Nandi Loaf

The young New York artist Nandi Loaf trolled her way to notoriety a couple of years ago (when she was attending Cooper Union) by releasing a series of satirical, often hip-hop-themed videos in which she rapped or gabbed or communicated in a computer-generated voice. Feigning a plea to attract YouTube subscribers, she sleepily quipped, “I’m valid and mad poppin’ like salad, hellooooo.” She’s deeply committed to sending up artistic virtuosity (in one video, she drew a mooning Bart Simpson on a gallery wall while a Juicy J track played); trashing white art icons (“Fuck Rauschenberg, let me get a Butterfinger, nigga”); and spoofing art-world hype and self-branding. In her most insistent gambit, she announces that “Nandi Loaf Is the Most Influential Artist of the 21st Century” or “Nandi Loaf Is Your Favorite Artist” and plasters those claims on actual art pieces or mass-produced merch (mugs, hats, posters). She tags all her work with the Instagram handle @nandi_loaf. Lately, she’s been documenting her intense fandom for the metal band Slipknot, especially their clown and death masks (she’s also memorialized Ol' Dirty Bastard and GG Allin). Nandi Loaf may not be the greatest artist of the century — yet — but she’s already one of the wittiest and canniest.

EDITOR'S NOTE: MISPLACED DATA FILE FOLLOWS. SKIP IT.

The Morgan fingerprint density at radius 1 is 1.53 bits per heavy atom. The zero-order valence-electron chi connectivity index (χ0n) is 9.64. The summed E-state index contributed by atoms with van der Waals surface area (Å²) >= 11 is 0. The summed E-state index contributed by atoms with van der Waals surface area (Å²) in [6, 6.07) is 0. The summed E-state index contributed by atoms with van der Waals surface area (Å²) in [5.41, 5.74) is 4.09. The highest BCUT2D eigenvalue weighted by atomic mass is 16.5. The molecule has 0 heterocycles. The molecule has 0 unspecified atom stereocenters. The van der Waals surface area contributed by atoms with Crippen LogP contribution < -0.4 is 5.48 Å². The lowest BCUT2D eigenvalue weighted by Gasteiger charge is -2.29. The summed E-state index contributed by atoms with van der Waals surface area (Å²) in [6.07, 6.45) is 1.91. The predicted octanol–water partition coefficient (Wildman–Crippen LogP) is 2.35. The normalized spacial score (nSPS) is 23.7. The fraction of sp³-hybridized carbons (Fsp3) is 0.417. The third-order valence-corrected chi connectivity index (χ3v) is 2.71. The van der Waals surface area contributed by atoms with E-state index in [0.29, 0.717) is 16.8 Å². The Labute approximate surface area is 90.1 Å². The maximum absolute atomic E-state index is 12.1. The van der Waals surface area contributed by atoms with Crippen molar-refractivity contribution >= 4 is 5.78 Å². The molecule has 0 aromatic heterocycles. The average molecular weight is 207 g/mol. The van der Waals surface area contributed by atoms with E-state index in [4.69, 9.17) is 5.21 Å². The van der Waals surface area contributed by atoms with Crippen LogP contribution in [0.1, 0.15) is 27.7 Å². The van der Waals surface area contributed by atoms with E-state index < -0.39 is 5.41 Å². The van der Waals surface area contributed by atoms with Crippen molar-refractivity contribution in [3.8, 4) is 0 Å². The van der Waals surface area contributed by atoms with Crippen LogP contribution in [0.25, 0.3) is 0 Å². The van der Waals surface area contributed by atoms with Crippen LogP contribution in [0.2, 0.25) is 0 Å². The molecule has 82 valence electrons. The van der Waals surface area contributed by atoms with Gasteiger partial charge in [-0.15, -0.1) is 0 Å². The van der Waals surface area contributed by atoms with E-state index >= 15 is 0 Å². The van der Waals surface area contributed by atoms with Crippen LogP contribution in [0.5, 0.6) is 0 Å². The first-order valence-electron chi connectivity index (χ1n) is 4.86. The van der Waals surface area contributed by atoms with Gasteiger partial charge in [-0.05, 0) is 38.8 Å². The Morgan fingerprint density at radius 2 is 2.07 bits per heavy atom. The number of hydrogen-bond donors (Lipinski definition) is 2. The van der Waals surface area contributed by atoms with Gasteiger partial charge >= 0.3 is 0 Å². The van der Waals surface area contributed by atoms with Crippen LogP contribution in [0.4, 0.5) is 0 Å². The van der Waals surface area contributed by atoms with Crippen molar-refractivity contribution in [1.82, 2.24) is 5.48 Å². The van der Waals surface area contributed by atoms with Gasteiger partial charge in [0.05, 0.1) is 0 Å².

Laura Mvula feat. Nile Rodgers, “Overcome”

There’s no more exquisite sound in pop music than Laura Mvula’s voice, layered into a choral cloud of harmonies, hovering majestically, until it breaks through like a sunburst. Her vocal magic was the most rousing aspect of her rousing debut album, 2013’s Sing to the Moon. Here, on the first single from the U.K. singer-composer’s new full-length, she’s soaring in the clouds again -- yet firmly anchored by a bubbling tribal-house beat and Nile Rodgers’s infectiously flickering guitar, plus swelling horns and strings from the London Symphony Orchestra. It’s got the hum of a spiritual event, and is the closest to a new Fela song we’re gonna get. When she sings, “It ain’t no time to die / Even though we suffer,” we descend into a chanting prayer that slowly rises up again, as if we’re being transported to the Afrika Shrine club in Lagos, Fela’s home base. Add to that the video in which Mvula rises from a pool, lying broken in a gilded birdcage, soon to emerge wearing a cape of black feathers and leading a whirling ceremonial dance. She’s invoking Maya Angelou, the civil rights era, the Beatles, and more, but mostly she’s just plain exhilarating.

Lucinda Williams, “House of Earth”

For the past 15 years, starting at age 48 with the title track of her 2001 album Essence, Lucinda Williams has been unfurling stories of raw, desperate, and at times nearly suicidal sexual need like no one else. Sure, in the late 1980s, she sang about a Corona cold against a woman’s skin as a guy leaned into her at a bar, but this was different. Love wasn’t just a drug, it was the bloody drip of the needle. On “House of Earth” (from her album The Ghosts of Highway 20), which Williams wrote from rediscovered Woody Guthrie lyrics about a prostitute and potential customer, she’s a creaking siren, a maternal instructor, moaning that she can fulfill a man’s every need. “I’ll furnish red hot kisses and the hole / That wakes up sleeping sickness in your soul,” she purrs and growls. It’s a life-or-death seduction, and if the dude doesn’t get out now, it may be awhile.